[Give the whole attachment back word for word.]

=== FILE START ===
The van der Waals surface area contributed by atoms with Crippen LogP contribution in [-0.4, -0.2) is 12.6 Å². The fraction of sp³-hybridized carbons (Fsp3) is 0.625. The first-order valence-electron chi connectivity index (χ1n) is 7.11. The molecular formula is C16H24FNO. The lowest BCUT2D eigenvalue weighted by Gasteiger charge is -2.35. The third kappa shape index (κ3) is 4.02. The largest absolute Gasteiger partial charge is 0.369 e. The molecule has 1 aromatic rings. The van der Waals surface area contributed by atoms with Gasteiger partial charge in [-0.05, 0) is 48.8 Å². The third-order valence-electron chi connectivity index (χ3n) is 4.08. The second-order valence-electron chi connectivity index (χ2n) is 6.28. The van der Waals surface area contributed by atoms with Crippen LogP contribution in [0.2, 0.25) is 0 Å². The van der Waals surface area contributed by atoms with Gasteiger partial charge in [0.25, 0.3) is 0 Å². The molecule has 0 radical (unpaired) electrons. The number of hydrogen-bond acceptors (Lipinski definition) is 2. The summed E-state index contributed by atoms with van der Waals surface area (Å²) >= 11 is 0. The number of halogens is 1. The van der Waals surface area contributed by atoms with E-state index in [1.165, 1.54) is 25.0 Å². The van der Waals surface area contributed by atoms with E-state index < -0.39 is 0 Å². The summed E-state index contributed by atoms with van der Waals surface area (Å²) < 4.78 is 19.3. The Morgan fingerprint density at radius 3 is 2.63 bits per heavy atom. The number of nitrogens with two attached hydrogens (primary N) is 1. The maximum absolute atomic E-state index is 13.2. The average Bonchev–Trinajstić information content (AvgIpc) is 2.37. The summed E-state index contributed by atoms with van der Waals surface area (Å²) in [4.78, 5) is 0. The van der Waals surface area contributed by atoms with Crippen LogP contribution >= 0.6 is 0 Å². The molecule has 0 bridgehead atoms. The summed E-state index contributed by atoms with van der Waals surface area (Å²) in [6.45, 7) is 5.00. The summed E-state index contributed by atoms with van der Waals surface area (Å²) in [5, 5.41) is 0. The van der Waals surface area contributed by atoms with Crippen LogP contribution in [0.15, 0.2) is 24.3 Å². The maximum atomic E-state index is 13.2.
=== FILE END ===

The van der Waals surface area contributed by atoms with Crippen LogP contribution in [-0.4, -0.2) is 12.6 Å². The fraction of sp³-hybridized carbons (Fsp3) is 0.625. The first-order valence-electron chi connectivity index (χ1n) is 7.11. The molecular formula is C16H24FNO. The lowest BCUT2D eigenvalue weighted by Gasteiger charge is -2.35. The third kappa shape index (κ3) is 4.02. The largest absolute Gasteiger partial charge is 0.369 e. The molecule has 1 aromatic rings. The van der Waals surface area contributed by atoms with Gasteiger partial charge in [-0.05, 0) is 48.8 Å². The third-order valence-electron chi connectivity index (χ3n) is 4.08. The second-order valence-electron chi connectivity index (χ2n) is 6.28. The van der Waals surface area contributed by atoms with Crippen LogP contribution in [0.2, 0.25) is 0 Å². The van der Waals surface area contributed by atoms with Gasteiger partial charge in [0.25, 0.3) is 0 Å². The molecule has 0 radical (unpaired) electrons. The number of hydrogen-bond acceptors (Lipinski definition) is 2. The summed E-state index contributed by atoms with van der Waals surface area (Å²) >= 11 is 0. The number of halogens is 1. The van der Waals surface area contributed by atoms with E-state index in [1.165, 1.54) is 25.0 Å². The van der Waals surface area contributed by atoms with E-state index < -0.39 is 0 Å². The summed E-state index contributed by atoms with van der Waals surface area (Å²) < 4.78 is 19.3. The Morgan fingerprint density at radius 3 is 2.63 bits per heavy atom. The number of nitrogens with two attached hydrogens (primary N) is 1. The maximum absolute atomic E-state index is 13.2. The average Bonchev–Trinajstić information content (AvgIpc) is 2.37. The summed E-state index contributed by atoms with van der Waals surface area (Å²) in [4.78, 5) is 0. The van der Waals surface area contributed by atoms with Crippen LogP contribution >= 0.6 is 0 Å². The molecule has 0 bridgehead atoms. The summed E-state index contributed by atoms with van der Waals surface area (Å²) in [6.45, 7) is 5.00. The summed E-state index contributed by atoms with van der Waals surface area (Å²) in [5, 5.41) is 0. The van der Waals surface area contributed by atoms with Crippen LogP contribution in [0.15, 0.2) is 24.3 Å². The maximum atomic E-state index is 13.2.